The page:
The most common response I get when I ask someone to join me in a meditation class is, “I could never sit still for 20 minutes to meditate. My mind never stops racing!” I completely understand that feeling because I used to feel the same way. Not long ago, before I began on this journey 2bpresent, I would often complain that I just needed a few minutes of peace and quiet. But I realized one day that even sitting in a quiet room did not do the trick because much of that “noise” was in my head, not in the room. Why is it that our minds are constantly racing and what is all that chatter up there? I like to refer to this “chatter” as our inner dialogue. It is that voice you hear over and over again in your head. What is your inner voice saying? Are you planning for the future, organizing your day, worrying about someone or something, judging yourself or someone else, feeling guilty about what you did or did not do, fearing something that might happen, feeling anxious or annoyed? I would guess that these thoughts take up a majority of space in our heads every day.
Now, ask yourself, “What benefit am I getting from all of these thoughts?” Often these thoughts are taking us out of the present moment, and causing us to feel stressed and anxious, but those thoughts are not actually helping us at all. I was sitting in a course recently when the group leader said that she usually wakes up and immediately begins to plan her day, “First, I need to get the kids dressed and ready for school, get myself ready for work, get everyone fed and where they need to go, get my work done, pick everyone up from school, get them dinner, help them with their homework, and then it is off to bed we go. I can’t wait until tonight when the day is done. ” This was all being thought out as she woke up and was getting out of bed. She explained that she was essentially missing out on the opportunity to enjoy her day because she was so busy planning for it to be over. There is nothing wrong with planning, but you can lose sight of your journey through your day, if you are more focused on how to arrive at its end. How often do we all do this – we focus on the goal or the destination in the future so much that we lose the opportunity to enjoy the present moment?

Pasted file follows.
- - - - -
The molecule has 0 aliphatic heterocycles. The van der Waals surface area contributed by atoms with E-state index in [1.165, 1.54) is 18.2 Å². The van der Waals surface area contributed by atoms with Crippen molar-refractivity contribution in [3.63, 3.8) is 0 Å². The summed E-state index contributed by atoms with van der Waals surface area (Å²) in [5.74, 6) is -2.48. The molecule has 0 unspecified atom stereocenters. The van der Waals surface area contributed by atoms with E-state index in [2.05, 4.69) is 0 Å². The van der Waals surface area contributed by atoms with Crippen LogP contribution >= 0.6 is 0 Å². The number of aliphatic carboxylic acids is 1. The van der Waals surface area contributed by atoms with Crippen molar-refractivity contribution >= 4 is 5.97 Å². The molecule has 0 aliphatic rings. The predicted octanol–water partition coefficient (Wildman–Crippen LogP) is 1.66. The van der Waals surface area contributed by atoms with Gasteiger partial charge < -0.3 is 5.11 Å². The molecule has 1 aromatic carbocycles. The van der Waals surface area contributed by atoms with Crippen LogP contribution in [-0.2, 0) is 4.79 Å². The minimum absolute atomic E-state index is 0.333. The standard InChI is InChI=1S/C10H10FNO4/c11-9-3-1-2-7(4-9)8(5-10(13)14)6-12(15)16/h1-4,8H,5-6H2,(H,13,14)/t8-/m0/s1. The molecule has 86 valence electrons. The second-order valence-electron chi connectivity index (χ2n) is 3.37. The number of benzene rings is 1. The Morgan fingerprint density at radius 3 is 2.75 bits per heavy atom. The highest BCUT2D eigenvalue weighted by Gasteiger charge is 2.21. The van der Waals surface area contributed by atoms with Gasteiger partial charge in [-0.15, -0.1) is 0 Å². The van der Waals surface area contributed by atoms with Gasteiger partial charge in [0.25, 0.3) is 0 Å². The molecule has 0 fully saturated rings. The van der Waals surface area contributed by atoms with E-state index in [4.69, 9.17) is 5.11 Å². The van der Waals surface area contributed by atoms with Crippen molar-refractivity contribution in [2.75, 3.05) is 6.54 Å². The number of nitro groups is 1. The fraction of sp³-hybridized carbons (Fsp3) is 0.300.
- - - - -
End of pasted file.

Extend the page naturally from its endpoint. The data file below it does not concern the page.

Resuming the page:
If you become aware of your thoughts, you will find that the majority of those thoughts have to do with some past event or some possible future event (one that may never actually happen at all), not what is happening right now. If we don’t learn to clear those thoughts, we miss the joy of being truly present in the moment.
Another question you may ask yourself is, “Why do we continue to have these thoughts if they are unpleasant and unproductive?” If we see a really bad movie, and we are annoyed that we have wasted our time, we don’t go back to the movie theater and watch it over and over again. Yet, when we have an unpleasant experience (we fight with a friend, get annoyed with someone’s behavior, or miss a business opportunity), we tend to relive that experience over and over again in our heads, each time bringing up the same unpleasant emotions. Why do we do this? I think the answer is twofold.
First, it is habit. We are so used to thinking this way, that we have a hard time just letting go of those thoughts. Second, we get a bit of a rush, a shot of adrenaline from being upset and this can be addicting. I think that in this country many of us are adrenaline addicts. If we are not moving at a rapid pace, worrying, anxious, moving quickly, then we feel we are not really living. But is this frenetic pace really making us happy, or healthy for that matter? How do we feel at the end of the day – fulfilled, happy and peaceful OR exhausted and depleted?
Take some quiet moments to look into your own thoughts. What is going on in your head? Are you ready for a change?